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I would like to be able to click on a line of text without selecting it, and use a keyboard shortcut to copy all text on the current line. Is this possible? If so how?

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4 Answers 4

up vote 4 down vote accepted

Closest thing to that is ⇧⌘L followed by ⌘C.

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You could use the Macro Editor to save this sequence (Bundles > Macros > Start Recording) and give it a key combination. Works like a charm. (Just make sure you uncheck the "use local clipboard while executing macro" option at the bottom of the macro in the Bundle editor.) – ghoppe Jul 10 '10 at 6:46
Thanks to the macro tip! Given the awesomeness of TextMate, I can't say that one simple macro inconveniences me! – mkelley33 Jul 11 '10 at 14:46
+1 for key symbols! – Wuffers Apr 3 '11 at 21:32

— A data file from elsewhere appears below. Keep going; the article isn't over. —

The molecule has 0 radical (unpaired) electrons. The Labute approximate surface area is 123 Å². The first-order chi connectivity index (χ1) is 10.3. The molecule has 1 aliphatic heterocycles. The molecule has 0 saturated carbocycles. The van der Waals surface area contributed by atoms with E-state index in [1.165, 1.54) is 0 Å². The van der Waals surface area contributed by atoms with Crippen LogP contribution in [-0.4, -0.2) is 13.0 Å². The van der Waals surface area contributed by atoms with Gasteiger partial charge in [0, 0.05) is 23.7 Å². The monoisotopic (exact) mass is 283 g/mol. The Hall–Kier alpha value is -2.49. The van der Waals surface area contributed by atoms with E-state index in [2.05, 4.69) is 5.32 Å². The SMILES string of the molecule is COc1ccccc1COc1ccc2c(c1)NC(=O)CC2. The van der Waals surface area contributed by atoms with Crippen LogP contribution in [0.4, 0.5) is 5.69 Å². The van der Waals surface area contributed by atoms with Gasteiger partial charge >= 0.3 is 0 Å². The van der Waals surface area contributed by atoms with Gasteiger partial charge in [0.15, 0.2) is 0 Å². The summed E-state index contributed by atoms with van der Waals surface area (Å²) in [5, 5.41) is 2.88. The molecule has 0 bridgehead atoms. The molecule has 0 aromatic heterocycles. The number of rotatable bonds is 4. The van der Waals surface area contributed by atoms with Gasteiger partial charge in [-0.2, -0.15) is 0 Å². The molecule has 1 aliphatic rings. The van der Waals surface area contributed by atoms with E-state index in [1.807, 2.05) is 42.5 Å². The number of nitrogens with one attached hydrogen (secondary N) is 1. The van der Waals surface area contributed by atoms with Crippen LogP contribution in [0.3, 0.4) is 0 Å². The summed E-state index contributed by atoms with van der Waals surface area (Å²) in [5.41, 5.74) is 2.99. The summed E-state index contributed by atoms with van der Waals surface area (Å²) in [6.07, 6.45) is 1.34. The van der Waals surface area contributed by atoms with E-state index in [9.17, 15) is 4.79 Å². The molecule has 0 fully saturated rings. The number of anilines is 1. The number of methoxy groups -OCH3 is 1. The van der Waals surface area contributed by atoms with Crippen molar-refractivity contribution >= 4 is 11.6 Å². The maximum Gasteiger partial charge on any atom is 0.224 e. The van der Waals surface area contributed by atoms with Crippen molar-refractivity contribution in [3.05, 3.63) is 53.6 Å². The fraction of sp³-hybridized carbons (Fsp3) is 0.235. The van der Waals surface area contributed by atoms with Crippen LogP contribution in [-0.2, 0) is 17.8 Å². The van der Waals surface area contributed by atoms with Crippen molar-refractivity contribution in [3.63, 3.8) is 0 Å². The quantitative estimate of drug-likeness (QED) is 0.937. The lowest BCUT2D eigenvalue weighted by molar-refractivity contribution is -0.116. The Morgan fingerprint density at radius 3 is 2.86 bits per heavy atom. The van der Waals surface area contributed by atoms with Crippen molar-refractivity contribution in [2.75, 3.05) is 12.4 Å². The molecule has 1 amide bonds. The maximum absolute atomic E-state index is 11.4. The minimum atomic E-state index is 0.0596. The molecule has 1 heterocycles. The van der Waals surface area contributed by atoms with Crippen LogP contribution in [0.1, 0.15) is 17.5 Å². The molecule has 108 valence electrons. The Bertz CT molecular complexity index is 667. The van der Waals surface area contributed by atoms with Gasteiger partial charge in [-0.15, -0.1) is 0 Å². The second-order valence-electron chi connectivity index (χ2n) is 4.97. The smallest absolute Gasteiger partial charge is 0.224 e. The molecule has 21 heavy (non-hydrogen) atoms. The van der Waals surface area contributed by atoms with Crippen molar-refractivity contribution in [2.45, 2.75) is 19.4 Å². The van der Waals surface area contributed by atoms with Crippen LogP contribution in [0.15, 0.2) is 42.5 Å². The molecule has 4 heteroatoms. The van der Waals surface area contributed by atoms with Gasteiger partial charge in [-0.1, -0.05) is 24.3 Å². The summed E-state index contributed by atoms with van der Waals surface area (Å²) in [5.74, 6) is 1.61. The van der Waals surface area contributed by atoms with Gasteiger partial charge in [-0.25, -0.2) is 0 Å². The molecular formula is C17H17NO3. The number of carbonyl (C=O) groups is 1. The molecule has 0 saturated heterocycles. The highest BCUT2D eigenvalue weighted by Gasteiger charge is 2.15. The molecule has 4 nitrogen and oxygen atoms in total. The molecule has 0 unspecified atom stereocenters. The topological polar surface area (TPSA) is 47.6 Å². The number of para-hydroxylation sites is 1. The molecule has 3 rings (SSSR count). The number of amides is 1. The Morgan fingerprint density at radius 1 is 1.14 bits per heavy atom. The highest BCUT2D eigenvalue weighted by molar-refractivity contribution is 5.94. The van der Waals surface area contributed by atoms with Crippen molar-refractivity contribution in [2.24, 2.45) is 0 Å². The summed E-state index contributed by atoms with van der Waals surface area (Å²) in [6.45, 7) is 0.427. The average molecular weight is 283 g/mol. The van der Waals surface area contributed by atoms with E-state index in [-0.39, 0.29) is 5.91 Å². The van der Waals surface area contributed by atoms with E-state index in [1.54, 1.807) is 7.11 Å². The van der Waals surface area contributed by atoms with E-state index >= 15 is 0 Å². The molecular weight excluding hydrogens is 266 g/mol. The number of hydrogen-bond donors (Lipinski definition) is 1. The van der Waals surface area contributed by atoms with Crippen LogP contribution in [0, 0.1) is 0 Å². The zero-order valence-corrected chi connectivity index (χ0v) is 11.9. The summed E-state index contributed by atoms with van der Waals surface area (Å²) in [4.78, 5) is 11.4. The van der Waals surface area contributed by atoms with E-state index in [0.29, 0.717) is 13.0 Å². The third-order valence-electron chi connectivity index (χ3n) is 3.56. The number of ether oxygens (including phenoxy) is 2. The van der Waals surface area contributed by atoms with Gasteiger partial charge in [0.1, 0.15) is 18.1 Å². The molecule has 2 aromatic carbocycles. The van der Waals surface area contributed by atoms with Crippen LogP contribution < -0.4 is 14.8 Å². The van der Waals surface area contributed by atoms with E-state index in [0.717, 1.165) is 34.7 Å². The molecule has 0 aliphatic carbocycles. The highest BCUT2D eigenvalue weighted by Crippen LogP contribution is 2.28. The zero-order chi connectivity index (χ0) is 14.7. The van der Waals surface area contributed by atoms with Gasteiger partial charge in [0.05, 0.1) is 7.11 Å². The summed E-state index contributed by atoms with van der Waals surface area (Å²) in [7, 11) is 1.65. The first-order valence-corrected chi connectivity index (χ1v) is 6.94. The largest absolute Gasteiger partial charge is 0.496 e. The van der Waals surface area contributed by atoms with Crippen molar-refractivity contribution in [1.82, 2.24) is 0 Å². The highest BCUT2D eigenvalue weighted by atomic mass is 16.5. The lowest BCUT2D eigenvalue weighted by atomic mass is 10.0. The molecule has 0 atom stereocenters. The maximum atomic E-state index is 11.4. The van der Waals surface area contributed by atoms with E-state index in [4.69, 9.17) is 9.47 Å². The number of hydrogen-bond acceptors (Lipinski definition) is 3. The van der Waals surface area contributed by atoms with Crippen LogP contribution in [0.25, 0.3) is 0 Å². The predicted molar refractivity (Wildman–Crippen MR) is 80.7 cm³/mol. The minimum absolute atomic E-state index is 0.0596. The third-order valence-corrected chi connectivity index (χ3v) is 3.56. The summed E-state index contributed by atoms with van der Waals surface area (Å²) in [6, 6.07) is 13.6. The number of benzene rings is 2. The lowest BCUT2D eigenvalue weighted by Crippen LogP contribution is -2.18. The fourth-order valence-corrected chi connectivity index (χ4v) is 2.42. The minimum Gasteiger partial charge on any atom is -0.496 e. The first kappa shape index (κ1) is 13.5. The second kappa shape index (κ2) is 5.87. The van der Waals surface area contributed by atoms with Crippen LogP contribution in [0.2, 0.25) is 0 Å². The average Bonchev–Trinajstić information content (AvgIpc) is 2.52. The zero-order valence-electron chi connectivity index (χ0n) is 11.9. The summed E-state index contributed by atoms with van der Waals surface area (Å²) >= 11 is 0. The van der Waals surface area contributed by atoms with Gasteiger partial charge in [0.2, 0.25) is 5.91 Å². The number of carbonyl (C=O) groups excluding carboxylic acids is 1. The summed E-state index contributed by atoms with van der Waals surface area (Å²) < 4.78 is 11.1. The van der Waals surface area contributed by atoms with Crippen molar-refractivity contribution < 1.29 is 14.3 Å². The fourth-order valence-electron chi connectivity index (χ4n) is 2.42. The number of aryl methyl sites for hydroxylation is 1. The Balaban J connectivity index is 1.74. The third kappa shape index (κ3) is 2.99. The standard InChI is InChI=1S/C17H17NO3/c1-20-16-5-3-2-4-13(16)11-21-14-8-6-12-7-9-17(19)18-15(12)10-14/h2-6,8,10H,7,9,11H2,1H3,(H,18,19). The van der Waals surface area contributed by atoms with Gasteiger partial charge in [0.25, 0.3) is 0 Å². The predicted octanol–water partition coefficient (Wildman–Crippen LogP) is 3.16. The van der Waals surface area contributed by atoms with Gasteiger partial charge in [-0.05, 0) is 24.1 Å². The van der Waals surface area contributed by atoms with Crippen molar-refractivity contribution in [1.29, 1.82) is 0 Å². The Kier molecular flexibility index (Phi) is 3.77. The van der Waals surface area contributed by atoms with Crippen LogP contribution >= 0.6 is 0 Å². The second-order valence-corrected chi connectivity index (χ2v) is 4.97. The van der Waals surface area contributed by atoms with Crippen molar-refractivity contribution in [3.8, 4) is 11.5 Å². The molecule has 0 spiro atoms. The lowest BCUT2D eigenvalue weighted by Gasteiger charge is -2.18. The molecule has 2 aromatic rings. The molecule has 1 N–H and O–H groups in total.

Don't know if this helps but another useful one is Ctrl+Shift+D which will take the current line and duplicate it right below.

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Very cool. Helpful indeed! Thank you sir. – mkelley33 Apr 1 '11 at 22:14

To have that in all standard text views, create ~/Library/KeyBindings/DefaultKeyBinding.dict that looks like:

    "^~c" = ("selectParagraph:", "copy:"); // ⌃⌥C

For more info, see Cocoa Text System.

Some of TextMate's text editing shortcuts are defined in a similar property list file at /path/to/ Modifications should be made to a copy in Application Support as usual.

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You can use the emacs bindings. Most Mac apps support them. Control-k (kill) cuts the line to the emacs equivalent of a pasteboard and control-y (yank) pastes the results back. This pasteboard is different from the regular Mac pasteboard and with TextMate only appears to work with one window. If you control-k then control-y it is the equivalent of copy.

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